In general, the trading is mixed among the 10 major equity groups today. On the plus side is notable interest in the healthcare, technology, and consumer discretionary stocks, with the latter area being helped by strong quarterly earnings report from industry behemoth Wal-Mart Stores (WMT Free Wal-Mart Stock Report). Conversely, the commodities and higher-yielding sectors are trading in the red again this morning. 

Our sense is that some important earnings news from Corporate America has taken some of the investment community’s attention away, at least for the moment, from the drama surrounding the Trump Administration. As noted, Wal-Mart Stores stock rose after the retailing giant’s quarterly earnings beat consensus expectations. The report is giving a boost the struggling consumer discretionary stocks. However, the news was not all good, as the stocks of technology giants Alibaba (BABA) and Cisco Systems (CSCO Free Cisco Stock Report) are lower after each company reported semi-disappointing results. For Cisco, it was a top-line miss, while Alibaba was hurt by a lighter-than-expected share-net result. 

Meantime, the news from the business beat was encouraging this morning, which is giving a bit of support to the market. Before the commencement of trading stateside, the Labor Department showed that weekly jobless claims unexpectedly fell last week and the number of individuals receiving unemployment hit a nearly 30-year low, pointing to rapidly shrinking labor market slack.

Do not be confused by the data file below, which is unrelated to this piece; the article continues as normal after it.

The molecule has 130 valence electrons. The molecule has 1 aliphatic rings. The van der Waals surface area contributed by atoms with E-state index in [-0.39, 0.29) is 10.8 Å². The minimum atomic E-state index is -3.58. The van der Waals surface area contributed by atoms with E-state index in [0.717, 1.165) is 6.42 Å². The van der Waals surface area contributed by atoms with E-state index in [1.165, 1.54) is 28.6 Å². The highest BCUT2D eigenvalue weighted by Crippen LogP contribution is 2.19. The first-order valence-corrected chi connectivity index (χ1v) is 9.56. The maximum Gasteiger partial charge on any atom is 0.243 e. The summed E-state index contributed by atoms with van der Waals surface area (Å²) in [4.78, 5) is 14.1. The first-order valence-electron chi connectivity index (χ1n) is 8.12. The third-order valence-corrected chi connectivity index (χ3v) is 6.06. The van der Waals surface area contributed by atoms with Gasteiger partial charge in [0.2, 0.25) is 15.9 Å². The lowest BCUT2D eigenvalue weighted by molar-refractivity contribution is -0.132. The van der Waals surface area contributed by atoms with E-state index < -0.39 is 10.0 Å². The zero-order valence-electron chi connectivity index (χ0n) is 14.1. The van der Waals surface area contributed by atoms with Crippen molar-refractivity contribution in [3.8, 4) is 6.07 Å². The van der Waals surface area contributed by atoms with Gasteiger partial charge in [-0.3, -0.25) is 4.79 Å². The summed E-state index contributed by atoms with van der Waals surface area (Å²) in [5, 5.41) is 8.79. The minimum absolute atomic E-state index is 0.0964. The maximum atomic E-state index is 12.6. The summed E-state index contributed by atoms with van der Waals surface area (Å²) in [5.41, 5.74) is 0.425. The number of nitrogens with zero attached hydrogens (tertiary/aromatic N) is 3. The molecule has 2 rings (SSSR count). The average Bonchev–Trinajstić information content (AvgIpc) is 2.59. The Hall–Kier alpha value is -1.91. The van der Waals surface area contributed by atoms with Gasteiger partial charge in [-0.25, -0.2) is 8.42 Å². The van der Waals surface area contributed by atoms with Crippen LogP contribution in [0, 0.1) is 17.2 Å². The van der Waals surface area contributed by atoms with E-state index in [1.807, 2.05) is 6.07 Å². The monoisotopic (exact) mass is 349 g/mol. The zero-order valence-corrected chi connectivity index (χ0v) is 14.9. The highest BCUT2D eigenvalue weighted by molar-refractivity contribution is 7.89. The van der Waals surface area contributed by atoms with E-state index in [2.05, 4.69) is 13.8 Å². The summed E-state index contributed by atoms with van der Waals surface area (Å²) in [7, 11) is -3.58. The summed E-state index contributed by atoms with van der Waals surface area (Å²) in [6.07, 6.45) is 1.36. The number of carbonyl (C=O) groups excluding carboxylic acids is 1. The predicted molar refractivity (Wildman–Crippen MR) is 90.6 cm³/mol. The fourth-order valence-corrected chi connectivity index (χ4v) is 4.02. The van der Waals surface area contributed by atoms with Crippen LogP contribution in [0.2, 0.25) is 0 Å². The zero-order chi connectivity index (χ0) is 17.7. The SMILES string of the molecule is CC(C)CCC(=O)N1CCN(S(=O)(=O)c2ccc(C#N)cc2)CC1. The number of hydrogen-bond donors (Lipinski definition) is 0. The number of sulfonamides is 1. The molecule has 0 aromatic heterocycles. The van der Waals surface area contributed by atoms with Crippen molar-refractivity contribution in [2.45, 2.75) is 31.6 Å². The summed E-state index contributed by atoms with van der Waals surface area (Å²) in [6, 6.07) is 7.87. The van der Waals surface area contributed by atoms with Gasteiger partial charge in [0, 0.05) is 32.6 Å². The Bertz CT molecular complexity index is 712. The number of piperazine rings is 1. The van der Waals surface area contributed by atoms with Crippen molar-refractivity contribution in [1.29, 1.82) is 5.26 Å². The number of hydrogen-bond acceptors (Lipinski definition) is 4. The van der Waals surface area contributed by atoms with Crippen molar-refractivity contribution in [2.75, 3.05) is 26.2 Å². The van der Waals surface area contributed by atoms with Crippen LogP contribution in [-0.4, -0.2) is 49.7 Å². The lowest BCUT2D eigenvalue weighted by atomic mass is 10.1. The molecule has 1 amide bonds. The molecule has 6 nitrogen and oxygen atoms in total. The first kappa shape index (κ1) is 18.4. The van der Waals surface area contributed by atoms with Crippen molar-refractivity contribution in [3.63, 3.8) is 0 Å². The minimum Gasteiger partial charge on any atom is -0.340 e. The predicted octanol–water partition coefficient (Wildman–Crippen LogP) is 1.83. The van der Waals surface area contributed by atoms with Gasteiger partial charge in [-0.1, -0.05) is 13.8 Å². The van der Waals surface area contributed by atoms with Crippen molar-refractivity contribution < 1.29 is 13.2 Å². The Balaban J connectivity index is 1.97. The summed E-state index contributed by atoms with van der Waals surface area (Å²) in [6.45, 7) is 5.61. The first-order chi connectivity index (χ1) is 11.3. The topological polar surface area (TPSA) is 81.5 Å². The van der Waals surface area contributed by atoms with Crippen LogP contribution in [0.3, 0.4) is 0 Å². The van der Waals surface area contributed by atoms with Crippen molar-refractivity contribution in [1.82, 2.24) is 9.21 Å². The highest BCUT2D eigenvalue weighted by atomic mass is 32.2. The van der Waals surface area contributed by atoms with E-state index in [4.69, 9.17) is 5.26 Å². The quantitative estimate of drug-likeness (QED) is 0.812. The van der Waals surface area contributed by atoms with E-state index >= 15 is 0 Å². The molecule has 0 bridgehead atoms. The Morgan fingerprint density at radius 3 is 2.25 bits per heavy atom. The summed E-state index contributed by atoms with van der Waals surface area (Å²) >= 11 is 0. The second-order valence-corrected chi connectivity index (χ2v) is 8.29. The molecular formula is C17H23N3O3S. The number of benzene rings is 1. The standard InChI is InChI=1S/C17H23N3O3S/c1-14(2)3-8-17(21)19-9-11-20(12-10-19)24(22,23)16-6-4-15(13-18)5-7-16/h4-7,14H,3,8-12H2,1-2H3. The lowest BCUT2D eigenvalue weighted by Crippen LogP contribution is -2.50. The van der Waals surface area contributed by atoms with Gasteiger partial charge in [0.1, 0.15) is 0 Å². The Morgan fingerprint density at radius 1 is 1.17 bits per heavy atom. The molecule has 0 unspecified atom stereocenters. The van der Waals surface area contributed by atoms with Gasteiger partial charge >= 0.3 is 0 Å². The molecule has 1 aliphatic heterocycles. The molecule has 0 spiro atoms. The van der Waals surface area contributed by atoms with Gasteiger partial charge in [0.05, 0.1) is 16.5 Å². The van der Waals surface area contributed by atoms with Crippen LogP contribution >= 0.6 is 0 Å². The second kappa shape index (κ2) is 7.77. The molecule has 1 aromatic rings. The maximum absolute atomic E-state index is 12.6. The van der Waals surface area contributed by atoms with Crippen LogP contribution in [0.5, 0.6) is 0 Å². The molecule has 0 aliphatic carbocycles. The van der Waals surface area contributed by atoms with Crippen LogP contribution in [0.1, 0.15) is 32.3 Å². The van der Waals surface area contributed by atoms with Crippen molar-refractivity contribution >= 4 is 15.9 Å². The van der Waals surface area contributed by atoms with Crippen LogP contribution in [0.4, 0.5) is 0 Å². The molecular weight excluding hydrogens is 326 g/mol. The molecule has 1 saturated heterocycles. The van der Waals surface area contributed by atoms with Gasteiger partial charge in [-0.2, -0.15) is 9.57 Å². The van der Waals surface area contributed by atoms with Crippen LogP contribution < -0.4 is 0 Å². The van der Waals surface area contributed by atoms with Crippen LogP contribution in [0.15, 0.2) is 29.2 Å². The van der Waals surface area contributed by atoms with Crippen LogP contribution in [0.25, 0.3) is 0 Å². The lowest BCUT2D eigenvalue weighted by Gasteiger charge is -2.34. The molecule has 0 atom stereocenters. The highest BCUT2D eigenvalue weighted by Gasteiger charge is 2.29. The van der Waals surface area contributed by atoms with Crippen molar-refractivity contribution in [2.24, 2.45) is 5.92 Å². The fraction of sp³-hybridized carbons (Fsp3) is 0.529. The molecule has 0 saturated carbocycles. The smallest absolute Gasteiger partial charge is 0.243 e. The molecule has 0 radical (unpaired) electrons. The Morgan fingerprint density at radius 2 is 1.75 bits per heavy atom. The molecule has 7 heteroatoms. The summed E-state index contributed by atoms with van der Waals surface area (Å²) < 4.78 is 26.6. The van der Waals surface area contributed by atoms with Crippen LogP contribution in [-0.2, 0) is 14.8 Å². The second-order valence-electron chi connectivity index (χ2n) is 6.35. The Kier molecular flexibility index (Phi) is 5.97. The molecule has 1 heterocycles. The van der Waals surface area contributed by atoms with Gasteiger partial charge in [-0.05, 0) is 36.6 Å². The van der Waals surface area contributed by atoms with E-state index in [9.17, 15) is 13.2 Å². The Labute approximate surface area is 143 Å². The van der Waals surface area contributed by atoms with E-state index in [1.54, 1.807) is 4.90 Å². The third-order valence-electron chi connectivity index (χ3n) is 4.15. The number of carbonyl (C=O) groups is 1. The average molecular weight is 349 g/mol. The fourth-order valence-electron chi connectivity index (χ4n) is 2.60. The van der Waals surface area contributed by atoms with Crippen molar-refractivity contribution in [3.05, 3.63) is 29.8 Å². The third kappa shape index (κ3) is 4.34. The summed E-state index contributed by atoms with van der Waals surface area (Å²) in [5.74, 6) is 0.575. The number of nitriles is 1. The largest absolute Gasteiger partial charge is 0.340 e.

Looking ahead to the second half of the session, market fundamentals are clearly tilting in favor of the bulls. The small and mid-cap sectors are joining the large-cap stocks in positive territory. Likewise, advancing issues are leading decliners on both the NYSE and the NASDAQ, with the spread comfortably in favor of the bulls on the latter exchange. That said, the situation in Washington D.C. is a fluid one and for that reason we can’t rule out some continuation of volatility this afternoon that has resurfaced over the last few weeks. Stay tuned.  - William G. Ferguson

At the time of this article’s writing, the author did not have positions in any of the companies mentioned.

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Before The Bell - After a solid Monday and a mixed Tuesday, which continued the range-bound pattern on Wall Street of late, the bulls and bears received a wake-up call yesterday morning. And, for once, it was not earnings, the economy, or events overseas that shook up the Street. Rather, it was news out of Washington that rattled the heretofore calm in the markets. Specifically, late-Tuesday afternoon brought reports that President Trump had allegedly asked former FBI agent James Comey to back off the investigation of erstwhile National Security Advisor Michael Flynn.  

After that news, the markets in Asia and Europe moved lower overnight and early yesterday morning. And on our shores, the equity futures showed an early triple-digit downward move in the Dow Jones Industrial Average in the pre-market hours. That setback then continued as live trading began at 9:30 AM (EDT) in New York, with the Dow quickly falling to a loss of some 200 points. The S&P 500 Index, which had moved by less than half a percentage point daily for nearly three trading weeks, plummeted by nearly a full percentage point during that initial selloff.